“More control over our data” – The Privacy Commission calls for greater control over personal data in Australia
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“More control over our data” – The Privacy Commission calls for greater control over personal data in Australia

Australia are reportedly lagging behind many countries in terms of their data protection; as evidenced in the recent Red Cross Blood Service data breach, which was dubbed the “largest data breach in Australian history“.

Now, the Privacy Commission, along with many other organisations, are calling for an independent agency to act as a watchdog of the use of their citizens’ data.

Of course, we welcome such moves.

Productivity Commission

If now is not the time for the Australians to implement a watchdog, then I don’t know when is!

The Red Cross data breach, where around 1.3 million files were accessed – including 550,000 people’s private medical information – is a clear example of why an independent agency is important to have.

Earlier this year, The Register called for such an agency.

The Productivity Commission seems to have followed the advice, as a 650 page document, the draft Data Availability and Use, was published this month. The lengthy draft document calls for a National Data Custodian which would have responsibility for “accrediting data sharing release” of “a suite of national interest datasets”. This effectively means that the Productivity Commission are campaigning for an independent privacy data agency who will be responsible for overseeing the use of their citizens’ data.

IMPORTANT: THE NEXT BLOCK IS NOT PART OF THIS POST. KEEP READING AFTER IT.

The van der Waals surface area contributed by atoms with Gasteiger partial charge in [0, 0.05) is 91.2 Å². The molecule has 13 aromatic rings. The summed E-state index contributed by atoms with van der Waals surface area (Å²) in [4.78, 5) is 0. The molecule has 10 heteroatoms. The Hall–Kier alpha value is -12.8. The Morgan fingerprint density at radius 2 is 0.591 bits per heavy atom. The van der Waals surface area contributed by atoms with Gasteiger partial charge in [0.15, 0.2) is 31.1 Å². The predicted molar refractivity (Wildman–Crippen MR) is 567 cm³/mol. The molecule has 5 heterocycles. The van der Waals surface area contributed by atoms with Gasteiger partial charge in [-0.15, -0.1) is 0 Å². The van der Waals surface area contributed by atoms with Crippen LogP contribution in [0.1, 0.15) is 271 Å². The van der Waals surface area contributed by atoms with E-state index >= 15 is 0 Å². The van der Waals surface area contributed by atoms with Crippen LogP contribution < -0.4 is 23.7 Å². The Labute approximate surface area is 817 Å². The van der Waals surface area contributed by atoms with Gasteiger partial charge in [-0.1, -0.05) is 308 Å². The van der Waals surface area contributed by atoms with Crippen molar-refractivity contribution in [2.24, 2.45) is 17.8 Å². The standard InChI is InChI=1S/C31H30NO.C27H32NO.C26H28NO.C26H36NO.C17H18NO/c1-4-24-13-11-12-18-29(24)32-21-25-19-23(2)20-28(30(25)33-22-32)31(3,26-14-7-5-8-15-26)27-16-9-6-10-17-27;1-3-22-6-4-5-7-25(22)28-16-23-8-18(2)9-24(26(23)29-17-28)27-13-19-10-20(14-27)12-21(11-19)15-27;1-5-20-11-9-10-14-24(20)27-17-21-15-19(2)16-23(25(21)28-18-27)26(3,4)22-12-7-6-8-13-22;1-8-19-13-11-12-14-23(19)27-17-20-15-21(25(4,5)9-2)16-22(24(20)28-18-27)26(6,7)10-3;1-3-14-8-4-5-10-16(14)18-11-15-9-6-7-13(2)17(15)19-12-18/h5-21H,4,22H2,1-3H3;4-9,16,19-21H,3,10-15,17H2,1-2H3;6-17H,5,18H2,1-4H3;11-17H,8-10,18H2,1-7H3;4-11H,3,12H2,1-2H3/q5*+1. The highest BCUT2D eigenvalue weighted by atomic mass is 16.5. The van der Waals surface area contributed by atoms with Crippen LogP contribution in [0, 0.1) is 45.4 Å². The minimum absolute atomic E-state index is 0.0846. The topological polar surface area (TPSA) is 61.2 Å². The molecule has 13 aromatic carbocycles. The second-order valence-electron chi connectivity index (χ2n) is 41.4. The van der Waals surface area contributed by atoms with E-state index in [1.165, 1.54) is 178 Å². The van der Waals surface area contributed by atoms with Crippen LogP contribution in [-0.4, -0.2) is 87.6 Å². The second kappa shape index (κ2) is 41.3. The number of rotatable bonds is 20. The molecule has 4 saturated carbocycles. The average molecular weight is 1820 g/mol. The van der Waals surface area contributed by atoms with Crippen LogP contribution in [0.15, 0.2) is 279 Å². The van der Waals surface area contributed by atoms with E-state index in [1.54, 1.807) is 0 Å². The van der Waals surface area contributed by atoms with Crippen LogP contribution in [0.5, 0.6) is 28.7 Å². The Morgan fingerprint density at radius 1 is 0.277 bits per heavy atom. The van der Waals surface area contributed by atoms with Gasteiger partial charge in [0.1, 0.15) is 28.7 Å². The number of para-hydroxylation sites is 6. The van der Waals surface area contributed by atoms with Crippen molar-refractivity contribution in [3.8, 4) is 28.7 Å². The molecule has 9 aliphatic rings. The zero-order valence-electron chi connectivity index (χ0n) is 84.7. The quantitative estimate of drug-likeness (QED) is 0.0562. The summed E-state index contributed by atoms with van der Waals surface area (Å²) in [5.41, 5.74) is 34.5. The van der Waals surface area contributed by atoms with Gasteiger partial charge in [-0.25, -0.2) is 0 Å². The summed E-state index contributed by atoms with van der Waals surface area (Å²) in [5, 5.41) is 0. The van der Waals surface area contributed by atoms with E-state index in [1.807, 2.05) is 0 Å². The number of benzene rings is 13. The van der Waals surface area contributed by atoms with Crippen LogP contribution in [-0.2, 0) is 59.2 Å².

The “Comprehensive Right”

The document which details their citizens’ rights is labelled the “Comprehensive Right”.

This allows citizens to:

  1. Retain the power to view their information which is stored; editing them as they wish; and ensure people are informed if the information is disclosed to a third party;
  2. To opt-out of data collection in specified circumstances;
  3. To have a machine-readable copy of data.

In effect, the aim of the framework is to provide citizens with more control of their data. In the media release, they place an emphasis on data being an ‘asset’, and this asset should be used as the owner pleases. It’s important that they have named the data as an asset, because it’s fast becoming that way with the alarming rates of cyber-attacks.

The Comprehensive Right would also give authority for the data owners to decide who they should direct their data to, whether it be to a doctor, insurance company or bank, as examples. This could have a healthy impact on competition in Australia, as it will allow customers to move their data from one business to another if they’re unhappy.

What’s important too is the right for people to opt out of data collecting activities, which should allow consumers to choose whether they wish for their private data to be collected by various organisations and businesses.

Benefits of the report

The proposals seem to be positive for consumers as it gives them an active role in their data. This should also allow for businesses and organisations to offer better services to consumers.

If consumers have the free choice to move from one business to another, this can increase and promote healthy competition. It can also send out messages to businesses and Governments to process and handle data in the correct manner.

What is important to note is that, if consumers are given more control over their data, it will hopefully minimise the risk of potential data breaches in the future.

The content of this post/page was considered accurate at the time of the original posting and/or at the time of any posted revision. The content of this page may, therefore, be out of date. The information contained within this page does not constitute legal advice. Any reliance you place on the information contained within this page is done so at your own risk.

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